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The Student Newspaper of DePaul University

The DePaulia

The Student Newspaper of DePaul University

The DePaulia

Steppenwolf eerily updates dystopia with ‘1984’

Tyrone Phillips, Elizabeth Birnkrant, Adam Poss and Dennis Grimes in Steppenwolf Theatre's "1984." (Photo courtesy of STEPPENWOLF THEATRE)
Tyrone Phillips, Elizabeth Birnkrant, Adam Poss and Dennis Grimes in Steppenwolf Theatre’s “1984.” (Photo courtesy of STEPPENWOLF THEATRE)

A literary classic, maybe the one you spark-noted in high school, has come to life at Steppenwolf Theatre. This modern adaptation of George Orwell’s “1984″ is eerily reminiscent of life as we know it and may just convince you that Big Brother is watching.

DePaul alumnus Adam Poss stars as the protagonist Winston Smith, who fights to keep his thoughts safe from the Party’s secret police. Employed at the Ministry of Truth, Winston is ironically responsible for rewriting newscasts to ensure the Party’s latest version of the truth is to its liking. His world somersaults however after finding antiques disproving the Party’s version of history and he rebels with a forbidden love interest — all bringing him face to face with the Party’s secret service, bent on forcing him back into the status quo.

Eric Arthur Blair, under his pen name George Orwell, wrote the dystopian novel in 1949 when paranoia of state supervision and the post WWII communist threat was at its peak. But what many considered a fantasy at the time looks a lot like our reality today.  

“We’ve become more of a Big Brother society than what’s possible in actual 1984,” Poss said. Between mobile technology and social media, “we’ve kind of become the Big Brothers of each other. We’re constantly watching each other.”  

Atra Asdou and Adam Poss in Steppenwolf Theatre's "1984." (Photo courtesy of STEPPENWOLF THEATRE)
Atra Asdou and Adam Poss in Steppenwolf Theatre’s “1984.” (Photo courtesy of STEPPENWOLF THEATRE)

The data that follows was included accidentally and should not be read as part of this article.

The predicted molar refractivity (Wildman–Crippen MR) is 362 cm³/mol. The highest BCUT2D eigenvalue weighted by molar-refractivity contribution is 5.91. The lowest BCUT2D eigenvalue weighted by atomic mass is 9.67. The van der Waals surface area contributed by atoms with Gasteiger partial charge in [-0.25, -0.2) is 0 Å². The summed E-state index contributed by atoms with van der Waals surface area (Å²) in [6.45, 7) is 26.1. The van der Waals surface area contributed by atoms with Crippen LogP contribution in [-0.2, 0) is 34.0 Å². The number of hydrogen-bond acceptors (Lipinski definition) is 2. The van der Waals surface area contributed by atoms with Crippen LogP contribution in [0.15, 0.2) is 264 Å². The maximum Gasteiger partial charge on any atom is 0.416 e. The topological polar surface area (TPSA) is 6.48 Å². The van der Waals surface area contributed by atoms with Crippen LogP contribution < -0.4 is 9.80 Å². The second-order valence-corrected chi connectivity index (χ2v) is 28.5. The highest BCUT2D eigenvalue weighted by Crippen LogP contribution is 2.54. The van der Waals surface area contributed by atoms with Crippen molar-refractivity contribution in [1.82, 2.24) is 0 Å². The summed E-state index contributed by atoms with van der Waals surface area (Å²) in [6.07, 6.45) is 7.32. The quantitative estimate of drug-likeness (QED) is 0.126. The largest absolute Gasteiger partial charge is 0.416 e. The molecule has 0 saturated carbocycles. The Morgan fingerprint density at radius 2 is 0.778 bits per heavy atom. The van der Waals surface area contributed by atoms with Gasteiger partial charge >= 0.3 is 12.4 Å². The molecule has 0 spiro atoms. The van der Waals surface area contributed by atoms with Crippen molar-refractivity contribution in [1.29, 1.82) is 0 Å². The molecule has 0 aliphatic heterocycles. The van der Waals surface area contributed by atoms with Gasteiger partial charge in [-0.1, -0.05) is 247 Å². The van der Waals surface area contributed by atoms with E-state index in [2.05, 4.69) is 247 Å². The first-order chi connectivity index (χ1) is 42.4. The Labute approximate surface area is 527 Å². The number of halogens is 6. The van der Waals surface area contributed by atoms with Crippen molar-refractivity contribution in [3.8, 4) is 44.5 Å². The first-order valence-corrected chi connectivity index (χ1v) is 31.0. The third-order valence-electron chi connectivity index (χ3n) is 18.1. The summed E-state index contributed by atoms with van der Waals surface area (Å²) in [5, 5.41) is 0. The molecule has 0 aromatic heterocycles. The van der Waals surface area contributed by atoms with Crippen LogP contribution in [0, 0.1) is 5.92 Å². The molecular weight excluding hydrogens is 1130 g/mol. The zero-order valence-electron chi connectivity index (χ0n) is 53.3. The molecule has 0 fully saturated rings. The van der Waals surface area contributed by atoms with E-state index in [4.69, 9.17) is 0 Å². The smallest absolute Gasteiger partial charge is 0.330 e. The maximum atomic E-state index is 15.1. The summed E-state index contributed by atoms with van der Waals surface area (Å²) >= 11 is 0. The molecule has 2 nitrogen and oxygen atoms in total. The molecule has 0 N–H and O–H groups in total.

Director Hallie Gordon modified the 2004 adaptation by Andrew White for this year’s performance, incorporating iPads, smartphones and motion responsive cameras.

“I’ve never done a show with this level of multimedia in it,” Poss said. “It’s almost going to be like watching the news with constant feeds and windows popping up.”

Live cameras watch characters that are hidden behind set pieces, and without warning, the Party’s news broadcast interrupts characters’ dialogue with the latest updates from the front lines of an incessant war. Most chillingly however, are the two minutes of hate.

Followed by a 10-second countdown, characters wildly scream and swear at public enemy No. 1, the rebellion leader Goldstein, who is projected on the screen. Winston looks on helplessly as his co-workers lose themselves in the mania and finally quiet into peaceful submission when Big Brother’s penetrating gaze emerges.

Eva Vaquera, 14, from Round Lake Middle School said this was her favorite part.  

“I liked the acting,” Vaquera said. “It really displayed how the government was viewing them and how they were brainwashed to hate a person that they thought was betraying the country.”

Vaquera was one of many Round Lake students in attendance Saturday. The show is part of the Steppenwolf for Young Adults program, dedicated to bringing classic literature to life for younger audiences. Don’t be fooled though, the show did not shy away from mature, adult themes.

In the memorable torture scene, Party officer O’Brien, played by Lance Baker, electrocutes Winston until he admits that, contrary to his own logic, 2 + 2 = 5. Poss’ powerful performance made the audience fidget uncomfortably as his body writhed and contorted under O’Brien’s cold stare. The show also doled out a shadowy sex scene and frequent beatings by police.

For Diana Arrieta, 17, of Round Lake High School, the show made her see the world a little differently.  

“The show was supposed to represent that this could happen in the real world today,” Arrieta said. The way that technology played into everyday life and how it controlled the characters was particularly familiar.

“You could lose yourself after they’re trying to establish this kind of society. I was like, ‘whoa this could happen.’ I didn’t even think about it before,” Arrieta said.

To Arrieta’s point, some of these things have happened. Flames bursting through mangled, bombed buses; policemen cracking batons against the backs of whimpering citizens; even the show’s grim subway announcement, “Watch out for Eurasian spies. Do you really know your neighbors?” sounded too much like CTA’s own reminder, “When you see something, say something.”

Steppenwolf’s “1984″ is a metaphor in motion for the fearsome times we live in. Allegations of torture by federal and local authorities, suspicion of personal data leaks by the government and bystander behavior at the hand of technology and social media have left America trapped in a state that journalists by no coincidence call “Orwellian.” This production is a reminder that theatre is not just entertainment; it’s a wake up call.  

George Orwell’s “1984″ runs through Nov. 20 at Steppenwolf’s Upstairs Theatre.

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